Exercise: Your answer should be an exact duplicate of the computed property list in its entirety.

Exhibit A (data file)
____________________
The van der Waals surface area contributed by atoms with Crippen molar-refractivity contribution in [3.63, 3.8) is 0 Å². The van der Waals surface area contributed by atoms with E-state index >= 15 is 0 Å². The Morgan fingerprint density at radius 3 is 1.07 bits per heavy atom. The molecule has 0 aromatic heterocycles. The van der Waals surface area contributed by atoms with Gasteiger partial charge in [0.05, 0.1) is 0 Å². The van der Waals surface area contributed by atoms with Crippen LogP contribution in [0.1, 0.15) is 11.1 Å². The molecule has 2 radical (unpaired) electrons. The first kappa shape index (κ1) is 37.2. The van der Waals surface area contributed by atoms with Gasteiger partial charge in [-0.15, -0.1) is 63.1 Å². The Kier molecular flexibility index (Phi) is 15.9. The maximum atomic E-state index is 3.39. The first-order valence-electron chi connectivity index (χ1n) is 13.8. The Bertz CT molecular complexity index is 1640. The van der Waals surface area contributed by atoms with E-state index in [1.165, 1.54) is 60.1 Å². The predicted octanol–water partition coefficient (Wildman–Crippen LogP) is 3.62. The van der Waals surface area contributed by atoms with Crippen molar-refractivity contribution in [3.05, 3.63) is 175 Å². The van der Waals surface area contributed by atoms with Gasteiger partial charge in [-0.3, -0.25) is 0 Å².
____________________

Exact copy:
The van der Waals surface area contributed by atoms with Crippen molar-refractivity contribution in [3.63, 3.8) is 0 Å². The van der Waals surface area contributed by atoms with E-state index >= 15 is 0 Å². The Morgan fingerprint density at radius 3 is 1.07 bits per heavy atom. The molecule has 0 aromatic heterocycles. The van der Waals surface area contributed by atoms with Gasteiger partial charge in [0.05, 0.1) is 0 Å². The van der Waals surface area contributed by atoms with Crippen LogP contribution in [0.1, 0.15) is 11.1 Å². The molecule has 2 radical (unpaired) electrons. The first kappa shape index (κ1) is 37.2. The van der Waals surface area contributed by atoms with Gasteiger partial charge in [-0.15, -0.1) is 63.1 Å². The Kier molecular flexibility index (Phi) is 15.9. The maximum atomic E-state index is 3.39. The first-order valence-electron chi connectivity index (χ1n) is 13.8. The Bertz CT molecular complexity index is 1640. The van der Waals surface area contributed by atoms with E-state index in [1.165, 1.54) is 60.1 Å². The predicted octanol–water partition coefficient (Wildman–Crippen LogP) is 3.62. The van der Waals surface area contributed by atoms with Crippen molar-refractivity contribution in [3.05, 3.63) is 175 Å². The van der Waals surface area contributed by atoms with Gasteiger partial charge in [-0.3, -0.25) is 0 Å².